At around 15% I felt like I was starting to get to know the characters better, but my feelings were only lukewarm. Mamaru presents himself as a kid who’s mildly arrogant, comes from an esteemed family, and everything in his life has come to him easily thus far. You’re told several times how great his family name is, his family history, and what they mean to the community etc. I was more interested in his mother, Misaki. She’s a mother of 5 boys which is considered to be a woman’s finest possible achievement since this particular culture values men more than women. Misogyny and the way she deals with it throughout her life is a constant theme in her arc. There have been many times where she’s had to choose between what makes her happy and what she considers her duty. The life she left behind was full of events and behavior that her present life would condemn her for, so she’s hidden it all away and tries to do her best in her current role. Although I liked Misaki as a character, her arc was melancholy and in many ways, tragic.
You guys, I was 200 pages into the book and struggling hard. If this wasn’t a finalist I would have put it down. This may sound like I’m going to give it a piss poor score, but lo and behold, at around 30% I started to fly through the pages. I found myself up past 2am reading it because I absolutely fucking had to get to the end.
The most important change for me was my connection to the characters. I went from feeling lukewarm, to having an admiration for their complexity, to being absolutely enraptured in their stories. I don’t think I’ve done a 180 like that in a long time, if ever. Mamoru and his mother have become some of the most memorable characters I’ve read in years, certainly some of my favorites from this year. ML Wang has a way of capturing a persona and making you care even if your experiences and viewpoints are completely different.
Once I became accustomed to the Japanese honorifics and I could keep track of the characters and their abilities things really started to move along. The pace picked up about 30% and was grueling until about 65% where there’s a major event that stopped me in my tracks. The last third of the book did slow back down a bit but it was nowhere near as slow-moving as the beginning and had a few very memorable scenes.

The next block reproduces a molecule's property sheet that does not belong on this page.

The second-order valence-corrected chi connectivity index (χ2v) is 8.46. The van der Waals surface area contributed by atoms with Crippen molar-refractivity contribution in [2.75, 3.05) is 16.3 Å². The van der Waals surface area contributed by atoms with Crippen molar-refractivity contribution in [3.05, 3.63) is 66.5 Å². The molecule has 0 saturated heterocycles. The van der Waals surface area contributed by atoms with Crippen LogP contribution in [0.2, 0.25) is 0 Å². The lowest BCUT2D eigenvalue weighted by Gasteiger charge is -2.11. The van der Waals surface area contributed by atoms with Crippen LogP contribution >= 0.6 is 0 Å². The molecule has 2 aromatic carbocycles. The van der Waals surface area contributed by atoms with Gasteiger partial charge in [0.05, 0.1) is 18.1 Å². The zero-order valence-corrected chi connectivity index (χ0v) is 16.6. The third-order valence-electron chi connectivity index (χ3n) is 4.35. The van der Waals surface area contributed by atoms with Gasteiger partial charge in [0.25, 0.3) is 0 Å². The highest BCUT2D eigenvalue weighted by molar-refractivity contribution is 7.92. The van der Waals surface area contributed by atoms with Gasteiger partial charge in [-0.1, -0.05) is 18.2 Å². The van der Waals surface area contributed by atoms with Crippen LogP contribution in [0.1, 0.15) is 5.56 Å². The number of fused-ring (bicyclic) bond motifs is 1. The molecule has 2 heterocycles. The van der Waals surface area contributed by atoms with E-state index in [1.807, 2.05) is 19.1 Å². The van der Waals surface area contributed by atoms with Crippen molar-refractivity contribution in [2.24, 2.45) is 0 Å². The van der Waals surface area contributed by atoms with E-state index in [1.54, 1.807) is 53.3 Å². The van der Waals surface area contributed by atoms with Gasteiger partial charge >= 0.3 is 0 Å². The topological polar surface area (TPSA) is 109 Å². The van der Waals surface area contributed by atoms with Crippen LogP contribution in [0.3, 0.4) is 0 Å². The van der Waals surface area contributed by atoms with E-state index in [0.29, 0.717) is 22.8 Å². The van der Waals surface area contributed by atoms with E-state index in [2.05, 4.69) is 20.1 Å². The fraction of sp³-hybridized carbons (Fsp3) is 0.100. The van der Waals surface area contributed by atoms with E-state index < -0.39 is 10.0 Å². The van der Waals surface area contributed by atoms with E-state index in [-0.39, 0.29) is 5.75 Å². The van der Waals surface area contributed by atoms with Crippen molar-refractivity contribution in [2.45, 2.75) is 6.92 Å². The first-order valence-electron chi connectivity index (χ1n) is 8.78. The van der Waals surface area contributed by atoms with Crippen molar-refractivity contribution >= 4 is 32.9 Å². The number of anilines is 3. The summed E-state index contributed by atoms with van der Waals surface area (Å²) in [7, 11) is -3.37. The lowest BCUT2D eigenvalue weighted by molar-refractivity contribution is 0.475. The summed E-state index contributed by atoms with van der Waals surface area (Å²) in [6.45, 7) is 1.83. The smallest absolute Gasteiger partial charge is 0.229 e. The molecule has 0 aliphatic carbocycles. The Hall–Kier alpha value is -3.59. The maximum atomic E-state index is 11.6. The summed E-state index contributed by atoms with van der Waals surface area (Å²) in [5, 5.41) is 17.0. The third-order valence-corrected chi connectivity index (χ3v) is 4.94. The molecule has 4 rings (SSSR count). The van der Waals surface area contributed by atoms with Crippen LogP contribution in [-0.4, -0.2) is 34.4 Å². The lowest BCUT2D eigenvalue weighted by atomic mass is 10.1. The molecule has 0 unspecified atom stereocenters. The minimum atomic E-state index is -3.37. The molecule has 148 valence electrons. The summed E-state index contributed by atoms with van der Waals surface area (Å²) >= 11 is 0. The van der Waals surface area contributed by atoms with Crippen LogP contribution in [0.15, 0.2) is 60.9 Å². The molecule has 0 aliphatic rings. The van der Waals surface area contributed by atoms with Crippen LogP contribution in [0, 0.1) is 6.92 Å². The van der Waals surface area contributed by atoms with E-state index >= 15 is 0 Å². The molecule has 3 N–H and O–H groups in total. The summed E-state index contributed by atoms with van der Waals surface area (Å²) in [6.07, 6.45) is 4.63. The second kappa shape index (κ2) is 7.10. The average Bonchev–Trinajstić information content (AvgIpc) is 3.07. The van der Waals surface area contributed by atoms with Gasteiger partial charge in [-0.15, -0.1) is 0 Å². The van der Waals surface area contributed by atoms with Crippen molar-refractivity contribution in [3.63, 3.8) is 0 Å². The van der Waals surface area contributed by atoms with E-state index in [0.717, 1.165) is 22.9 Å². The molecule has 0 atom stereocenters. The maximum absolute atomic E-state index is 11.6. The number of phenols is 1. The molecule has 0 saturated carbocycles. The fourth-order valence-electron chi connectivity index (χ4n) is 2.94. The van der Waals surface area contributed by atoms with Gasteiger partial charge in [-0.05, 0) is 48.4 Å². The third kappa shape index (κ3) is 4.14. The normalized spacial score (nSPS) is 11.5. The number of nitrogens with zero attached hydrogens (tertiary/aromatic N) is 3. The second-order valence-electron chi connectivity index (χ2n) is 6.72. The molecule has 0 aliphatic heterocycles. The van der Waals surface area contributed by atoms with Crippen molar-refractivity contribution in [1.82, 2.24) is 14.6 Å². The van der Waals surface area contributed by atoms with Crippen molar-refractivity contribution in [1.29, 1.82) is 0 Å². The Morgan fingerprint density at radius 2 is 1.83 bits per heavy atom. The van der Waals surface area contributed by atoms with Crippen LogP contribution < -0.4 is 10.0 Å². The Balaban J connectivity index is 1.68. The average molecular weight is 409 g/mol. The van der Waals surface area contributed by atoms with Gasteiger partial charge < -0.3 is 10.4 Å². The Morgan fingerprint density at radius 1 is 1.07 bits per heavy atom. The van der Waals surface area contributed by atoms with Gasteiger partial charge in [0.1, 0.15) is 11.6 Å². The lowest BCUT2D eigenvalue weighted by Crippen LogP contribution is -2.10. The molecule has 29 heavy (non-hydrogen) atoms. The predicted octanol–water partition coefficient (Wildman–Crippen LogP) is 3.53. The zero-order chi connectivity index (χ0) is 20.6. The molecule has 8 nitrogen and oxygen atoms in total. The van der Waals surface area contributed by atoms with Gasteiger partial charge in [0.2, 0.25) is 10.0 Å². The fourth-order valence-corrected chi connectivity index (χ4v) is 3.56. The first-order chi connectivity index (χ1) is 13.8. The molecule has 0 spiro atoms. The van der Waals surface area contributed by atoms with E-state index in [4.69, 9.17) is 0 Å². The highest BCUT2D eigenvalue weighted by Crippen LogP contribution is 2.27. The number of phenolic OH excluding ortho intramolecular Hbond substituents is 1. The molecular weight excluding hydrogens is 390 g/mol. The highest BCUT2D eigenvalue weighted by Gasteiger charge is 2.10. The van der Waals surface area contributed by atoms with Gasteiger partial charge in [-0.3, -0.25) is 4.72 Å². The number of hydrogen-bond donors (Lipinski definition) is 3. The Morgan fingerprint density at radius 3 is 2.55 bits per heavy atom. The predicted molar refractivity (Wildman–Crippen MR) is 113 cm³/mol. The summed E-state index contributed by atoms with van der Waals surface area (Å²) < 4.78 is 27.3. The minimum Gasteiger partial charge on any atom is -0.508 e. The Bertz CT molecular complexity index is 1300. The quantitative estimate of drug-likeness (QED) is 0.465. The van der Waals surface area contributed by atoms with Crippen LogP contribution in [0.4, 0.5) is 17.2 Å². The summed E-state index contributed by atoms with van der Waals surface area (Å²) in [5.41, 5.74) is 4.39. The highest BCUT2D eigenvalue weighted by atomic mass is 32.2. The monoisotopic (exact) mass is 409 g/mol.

One of the great things about this book is that it doesn’t pull punches. It’s odd to enjoy it when a book hurts you, and I don’t get to experience it all that often. It’s uncommon when I find myself truly upset about a book. I’ll have mild reactions to a lot of books “man that character is dumb” “that sucks” “aw that’s cute” – but I don’t often have to set a book down or feel like throwing it across the room. I genuinely didn’t know which characters were going to live and which ones were going to die which made for very high-intensity reading. It’s more difficult than it appears to pull off that sort of tension. Many times when I’m reading about a character in a dangerous situation I more or less know who makes it and who doesn’t. Things like that can lead to a battle scene that’s boring… a daring escape that feels like a slog… or a duel where you already know the outcome and have no investment in it. This is not that kind of book, it will keep you on your toes. I had many “holy shit” moments, and some unexpected turn of events (especially in character arcs) that makes me want to re-read this to see if I pick up clues I missed the first time.
I’ve re-written this review several times because I don’t feel like I can accurately put into words the wild ride this book took me on. I highly recommend this to people who enjoy nonwestern stories, intricate world-building, complex characters, dual POVs, elemental magic, Japanese culture, and alternate “earths”. This will be a book I revisit and will pick up anything else that may come after it.
- Plot: 12.75/15
- Characters: 14/15
- World Building: 15/15
- Writing: 13.5/15
- Pacing: 9.25/15
- Originality: 13/15
- Personal Enjoyment: 9/10
Final Score: 86.5/100 or 8.7/10 for SPFBO